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Partial vacuum and active modified atmosphere packaging for keeping overall quality of dates

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M. JEMNI 1,*






1Regional Research Center in Oasis Agriculture of Degache, road of Tozeur Km1, 2260 Degache, Tunisia

2School of Food Industries of Tunis, Carthage University, Avenue of the Republic, 77, 1054 Amilcar, Tunisia

3Regional Centre for Research in Field Crops, 350, 9000 Beja, Tunisia

4National Agronomic Institute of Tunisia, Rue Charles Nicolle, 43, 1082 Tunis, Mahrajene, Tunisia

5Postharvest and Refrigeration Group, Department of Food Engineering, Technical University of Cartagena, Paseo Alfonso XIII, 48, 30203 Cartagena, Murcia, Spain


Abstract - This study was carried out during two successive seasons 2011 and 2012 at the Aridlands and Oases Cropping Laboratory, Institute of the Arid Regions Medenine. The effect of several levels of partial vacuum (PV) and gas composition in modified atmosphere packaging (MAP) on overall quality of Deglet Nour date palm at Tamar stage during storage for 30 days at 20°C was studied. The following treatments were applied, unpackaged dates (Control), active MAP: 85 kPa CO2, 60 kPa CO2, 20 kPa CO2, 85 kPa O2, 60 kPa O2, 20 kPa O2, 100 kPa N2, 60 kPa N2 and 20 kPa N2, balance air. In addition 100, 90, 80, 60 and 25% of vacuum packaging were applied. During storage physical and chemical attributes of dates as well as microbial growth were monitored. The results were clearly stated that there is a positive relationship between CO2 concentrations and fruit physical and chemical properties. In addition, both MAP and VP induced a better quality of dates after storage compared to control. The CO2 active MAP was more effective in keeping date’s quality after storage than the others gases combinations and the vacuum, being 60 kPa CO2 the best concentration.


Keywords: Deglet Nour date palm, quality, storage, CO2 concentrations.


  1. Introduction

The production of dates in Tunisia is increased every season. Deglet Nour cv. is the main cultivar produced in the south areas of Tunisia, being the pillar of the economy of Djerid and Nefzaoua regions. That increase is accompanied with several problems during storage. In fact, the careful harvesting and optimal horticultural maturity at harvest are the major factors responsible for extending the shelf life of dates. During the storage, bacteria, fungi, or yeasts growth are the most important responsible for the spoilage of dates.

Modified atmosphere packaging (MAP) technique alters the composition of normal air (78.9 kPa N2, 21kPa O2, 0.03 kPa CO2 and traces of noble gases) to provide an optimum atmosphere for increasing the storage length and overall quality of the foods (Al-Ati and Hotchkiss 2002; Farber et al. 2003; Hamayouni et al. 2015). MAP combined with chilling temperatures could be used to enhance the safety and extending the shelf life of whole and fresh-cut fruit and vegetables (Al-Ati and Hotchkiss 2002; Toivonen and DeEll 2002; Farber et al. 2003; Sapers et al. 2006; Sandhya 2010; Martínez-Hernández et al. 2013; Oliveira et al. 2015). During storage, O2 is consumed and CO2 is generated by produce respiration. For that, O2 concentrations are usually reduced below and CO2 increased above atmospheric concentrations in order to reduce microbial activity. Microorganisms are affected indirectly by lowering ripening and senescence and directly by restriction of O2 and antimicrobial activity of CO2; superatmospheric O2 has also been shown to be antimicrobial but is not yet employed at commercial scale (Sapers et al. 2006; Sandhya 2010; Martínez-Hernández et al 2013; Oliveira et al. 2015). Due to it, O2 within the package, aerobic pathogens might grow. Then, the reduction in O2 and/or the increase in CO2 concentrations in the atmosphere reduce the growth of gram-negative and aerobic spoilage organisms, while growth of gram-positive, microaerophilic species increases. MAP effect on yeasts is negligible, however, molds are aerobic microorganisms and therefore CO2 can cause growth inhibition at 10% concentration, although the effect is fungistatic.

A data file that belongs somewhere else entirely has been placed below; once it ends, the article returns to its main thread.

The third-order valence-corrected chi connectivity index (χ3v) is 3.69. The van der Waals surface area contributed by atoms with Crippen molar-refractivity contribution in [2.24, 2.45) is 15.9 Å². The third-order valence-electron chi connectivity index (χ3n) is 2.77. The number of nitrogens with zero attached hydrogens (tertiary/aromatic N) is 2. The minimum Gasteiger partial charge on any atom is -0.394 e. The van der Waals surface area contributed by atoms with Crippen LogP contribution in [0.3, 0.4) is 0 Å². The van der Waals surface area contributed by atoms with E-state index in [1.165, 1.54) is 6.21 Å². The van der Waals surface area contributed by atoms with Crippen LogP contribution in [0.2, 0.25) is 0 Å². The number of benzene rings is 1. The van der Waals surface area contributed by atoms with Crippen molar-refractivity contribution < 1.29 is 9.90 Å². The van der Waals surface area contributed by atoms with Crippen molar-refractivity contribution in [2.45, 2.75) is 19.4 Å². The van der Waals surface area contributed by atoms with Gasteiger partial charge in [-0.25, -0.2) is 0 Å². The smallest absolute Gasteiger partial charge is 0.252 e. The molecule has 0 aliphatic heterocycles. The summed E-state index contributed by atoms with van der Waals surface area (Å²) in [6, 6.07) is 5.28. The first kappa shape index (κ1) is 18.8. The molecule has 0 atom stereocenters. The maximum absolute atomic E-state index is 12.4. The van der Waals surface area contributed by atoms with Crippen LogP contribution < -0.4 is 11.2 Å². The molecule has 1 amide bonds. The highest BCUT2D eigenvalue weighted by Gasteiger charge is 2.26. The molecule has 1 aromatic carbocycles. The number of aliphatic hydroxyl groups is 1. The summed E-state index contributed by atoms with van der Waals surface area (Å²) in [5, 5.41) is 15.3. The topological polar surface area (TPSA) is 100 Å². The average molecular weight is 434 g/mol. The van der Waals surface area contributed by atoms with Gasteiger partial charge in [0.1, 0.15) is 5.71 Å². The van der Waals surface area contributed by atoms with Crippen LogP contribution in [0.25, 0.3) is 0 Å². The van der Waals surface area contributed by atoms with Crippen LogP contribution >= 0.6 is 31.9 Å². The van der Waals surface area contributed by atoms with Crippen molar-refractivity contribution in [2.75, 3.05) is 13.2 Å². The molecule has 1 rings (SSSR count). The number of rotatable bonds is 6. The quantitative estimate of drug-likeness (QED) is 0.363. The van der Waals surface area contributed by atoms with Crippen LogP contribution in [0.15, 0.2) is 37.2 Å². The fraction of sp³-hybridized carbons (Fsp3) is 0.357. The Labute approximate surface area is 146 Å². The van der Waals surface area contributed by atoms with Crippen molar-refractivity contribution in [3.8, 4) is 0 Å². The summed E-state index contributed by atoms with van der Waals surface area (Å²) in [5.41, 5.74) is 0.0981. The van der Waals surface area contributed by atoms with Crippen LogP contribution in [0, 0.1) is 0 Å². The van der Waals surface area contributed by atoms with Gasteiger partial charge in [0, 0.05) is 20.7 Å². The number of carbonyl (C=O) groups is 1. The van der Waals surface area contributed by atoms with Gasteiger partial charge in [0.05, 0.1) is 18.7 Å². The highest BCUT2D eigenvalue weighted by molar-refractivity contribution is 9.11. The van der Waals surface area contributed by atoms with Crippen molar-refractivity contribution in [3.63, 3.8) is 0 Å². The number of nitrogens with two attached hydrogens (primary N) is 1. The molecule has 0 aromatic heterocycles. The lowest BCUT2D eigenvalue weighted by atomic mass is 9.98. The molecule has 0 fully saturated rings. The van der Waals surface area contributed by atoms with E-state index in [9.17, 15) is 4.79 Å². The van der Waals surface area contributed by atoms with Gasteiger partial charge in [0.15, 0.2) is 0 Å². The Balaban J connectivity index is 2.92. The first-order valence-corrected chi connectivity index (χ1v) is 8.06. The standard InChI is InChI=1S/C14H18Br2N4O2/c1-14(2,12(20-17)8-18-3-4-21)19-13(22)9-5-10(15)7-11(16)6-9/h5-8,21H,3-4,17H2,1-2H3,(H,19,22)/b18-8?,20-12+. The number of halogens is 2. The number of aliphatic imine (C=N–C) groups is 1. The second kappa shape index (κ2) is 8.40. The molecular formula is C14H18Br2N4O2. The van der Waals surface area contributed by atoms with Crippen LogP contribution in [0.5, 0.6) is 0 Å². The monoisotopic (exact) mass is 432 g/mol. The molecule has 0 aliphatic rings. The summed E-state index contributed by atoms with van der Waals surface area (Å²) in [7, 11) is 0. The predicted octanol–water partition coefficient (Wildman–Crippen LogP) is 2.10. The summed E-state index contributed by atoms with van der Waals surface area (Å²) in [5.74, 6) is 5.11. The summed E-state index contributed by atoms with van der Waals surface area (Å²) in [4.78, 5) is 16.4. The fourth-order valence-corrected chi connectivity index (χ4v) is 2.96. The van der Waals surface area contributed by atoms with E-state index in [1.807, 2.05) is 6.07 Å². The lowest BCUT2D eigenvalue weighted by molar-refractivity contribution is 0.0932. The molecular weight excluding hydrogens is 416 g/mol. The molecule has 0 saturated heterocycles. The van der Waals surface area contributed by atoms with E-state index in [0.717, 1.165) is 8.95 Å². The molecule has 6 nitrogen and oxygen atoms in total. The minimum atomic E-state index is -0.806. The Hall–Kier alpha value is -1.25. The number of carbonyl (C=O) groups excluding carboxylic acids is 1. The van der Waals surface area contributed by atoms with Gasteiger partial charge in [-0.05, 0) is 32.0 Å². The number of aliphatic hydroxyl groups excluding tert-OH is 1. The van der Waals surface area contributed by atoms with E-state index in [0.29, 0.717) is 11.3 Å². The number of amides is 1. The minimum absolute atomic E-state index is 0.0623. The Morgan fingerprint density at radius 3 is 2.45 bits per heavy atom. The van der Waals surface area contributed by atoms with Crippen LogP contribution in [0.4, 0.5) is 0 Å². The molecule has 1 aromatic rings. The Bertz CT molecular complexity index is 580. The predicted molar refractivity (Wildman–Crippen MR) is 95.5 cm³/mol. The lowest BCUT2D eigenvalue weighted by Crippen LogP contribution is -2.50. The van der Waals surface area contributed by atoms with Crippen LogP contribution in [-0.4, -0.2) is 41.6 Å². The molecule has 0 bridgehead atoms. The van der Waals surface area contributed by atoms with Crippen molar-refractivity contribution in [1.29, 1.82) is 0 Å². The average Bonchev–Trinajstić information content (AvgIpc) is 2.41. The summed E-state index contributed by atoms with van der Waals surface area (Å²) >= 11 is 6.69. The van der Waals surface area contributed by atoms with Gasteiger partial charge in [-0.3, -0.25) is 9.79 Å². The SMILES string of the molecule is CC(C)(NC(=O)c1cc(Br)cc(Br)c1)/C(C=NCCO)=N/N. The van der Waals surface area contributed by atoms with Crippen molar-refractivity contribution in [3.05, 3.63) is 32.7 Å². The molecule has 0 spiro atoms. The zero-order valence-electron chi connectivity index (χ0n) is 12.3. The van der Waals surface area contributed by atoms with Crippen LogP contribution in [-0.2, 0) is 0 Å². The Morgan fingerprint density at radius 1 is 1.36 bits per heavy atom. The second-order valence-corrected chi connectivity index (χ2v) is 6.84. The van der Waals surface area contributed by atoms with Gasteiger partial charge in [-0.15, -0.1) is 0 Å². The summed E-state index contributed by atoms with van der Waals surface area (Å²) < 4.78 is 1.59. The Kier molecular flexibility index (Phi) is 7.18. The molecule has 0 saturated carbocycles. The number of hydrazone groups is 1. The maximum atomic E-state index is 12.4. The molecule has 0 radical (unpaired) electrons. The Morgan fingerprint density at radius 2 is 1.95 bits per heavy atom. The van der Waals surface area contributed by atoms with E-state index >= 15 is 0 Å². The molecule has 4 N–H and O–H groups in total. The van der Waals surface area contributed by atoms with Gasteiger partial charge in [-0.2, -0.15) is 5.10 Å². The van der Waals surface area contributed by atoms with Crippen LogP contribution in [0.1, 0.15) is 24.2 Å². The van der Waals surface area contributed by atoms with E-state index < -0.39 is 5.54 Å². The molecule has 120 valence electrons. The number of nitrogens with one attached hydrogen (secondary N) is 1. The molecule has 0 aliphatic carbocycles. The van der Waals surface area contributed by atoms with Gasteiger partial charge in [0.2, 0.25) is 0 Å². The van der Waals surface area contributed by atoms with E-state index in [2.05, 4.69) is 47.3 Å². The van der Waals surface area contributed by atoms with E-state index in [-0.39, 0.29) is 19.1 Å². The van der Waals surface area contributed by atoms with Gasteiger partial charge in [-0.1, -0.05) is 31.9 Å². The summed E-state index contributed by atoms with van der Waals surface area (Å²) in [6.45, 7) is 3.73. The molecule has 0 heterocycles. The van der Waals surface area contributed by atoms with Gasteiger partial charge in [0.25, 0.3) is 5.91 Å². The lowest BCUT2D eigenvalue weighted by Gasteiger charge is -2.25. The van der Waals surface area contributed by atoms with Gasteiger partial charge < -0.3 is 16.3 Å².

Generally, an atmosphere of 3-6 kPa O2 and 2-10 kPa CO2 achieves microbial control and extends the shelf-life of a wide variety of fresh-cut products (Oliveira et al. 2015). Others gases such as noble gases, nitrous and nitric oxides, sulfur dioxide, ethylene, chlorine, as well as ozone and propylene oxide have been investigated. However, due to safety, regulatory and cost considerations, they have not been commercially applied. These gases are combined in three ways for use in modified atmospheres: inert blanketing using N2, semi reactive blanketing using CO2/N2 or O2/CO2/N2 or fully reactive using CO2 or CO2/O2 (Farber et al. 2003). CO2 is the only one that has significant and direct antimicrobial activity. In general, CO2 in MAP results in an increased lag phase and generation time during the logarithmic phase of growth of the organisms involved, with inhibition being concentration and temperature dependent (Al-Ati and Hotchkiss 2002; Farber et al. 2003; Oliveira et al. 2015).

Moderate vacuum packaging (VP) is another type of packaging of fresh fruit and vegetables. It reduces the amount of O2 in the storage atmosphere, slows the respiration rate of the stored produce, and inhibits growth of microorganisms. Any O2 consumed is converted to CO2. This system also prevented enzymatic browning of cut vegetables and fruits and it controls the survival and growth of pathogenic bacteria (Gorris and Peppelenbos 1992).